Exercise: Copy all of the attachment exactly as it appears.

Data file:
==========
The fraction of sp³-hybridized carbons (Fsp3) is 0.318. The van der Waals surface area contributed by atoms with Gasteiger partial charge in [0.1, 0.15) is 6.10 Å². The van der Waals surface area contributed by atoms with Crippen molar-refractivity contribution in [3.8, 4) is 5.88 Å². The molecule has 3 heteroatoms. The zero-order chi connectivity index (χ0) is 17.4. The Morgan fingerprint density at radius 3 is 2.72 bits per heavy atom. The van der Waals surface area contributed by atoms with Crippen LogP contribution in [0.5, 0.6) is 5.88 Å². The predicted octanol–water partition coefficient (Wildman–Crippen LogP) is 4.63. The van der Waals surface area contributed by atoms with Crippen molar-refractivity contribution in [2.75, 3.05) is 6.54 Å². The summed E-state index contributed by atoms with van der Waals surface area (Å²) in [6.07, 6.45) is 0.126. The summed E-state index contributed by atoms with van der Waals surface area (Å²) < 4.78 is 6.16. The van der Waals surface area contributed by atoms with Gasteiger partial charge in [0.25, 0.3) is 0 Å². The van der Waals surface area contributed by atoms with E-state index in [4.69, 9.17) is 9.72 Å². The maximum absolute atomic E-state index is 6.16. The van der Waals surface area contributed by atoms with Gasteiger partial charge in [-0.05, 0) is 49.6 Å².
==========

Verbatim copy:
The fraction of sp³-hybridized carbons (Fsp3) is 0.318. The van der Waals surface area contributed by atoms with Gasteiger partial charge in [0.1, 0.15) is 6.10 Å². The van der Waals surface area contributed by atoms with Crippen molar-refractivity contribution in [3.8, 4) is 5.88 Å². The molecule has 3 heteroatoms. The zero-order chi connectivity index (χ0) is 17.4. The Morgan fingerprint density at radius 3 is 2.72 bits per heavy atom. The van der Waals surface area contributed by atoms with Crippen LogP contribution in [0.5, 0.6) is 5.88 Å². The predicted octanol–water partition coefficient (Wildman–Crippen LogP) is 4.63. The van der Waals surface area contributed by atoms with Crippen molar-refractivity contribution in [2.75, 3.05) is 6.54 Å². The summed E-state index contributed by atoms with van der Waals surface area (Å²) in [6.07, 6.45) is 0.126. The summed E-state index contributed by atoms with van der Waals surface area (Å²) < 4.78 is 6.16. The van der Waals surface area contributed by atoms with Gasteiger partial charge in [0.25, 0.3) is 0 Å². The van der Waals surface area contributed by atoms with E-state index in [4.69, 9.17) is 9.72 Å². The maximum absolute atomic E-state index is 6.16. The van der Waals surface area contributed by atoms with Gasteiger partial charge in [-0.05, 0) is 49.6 Å².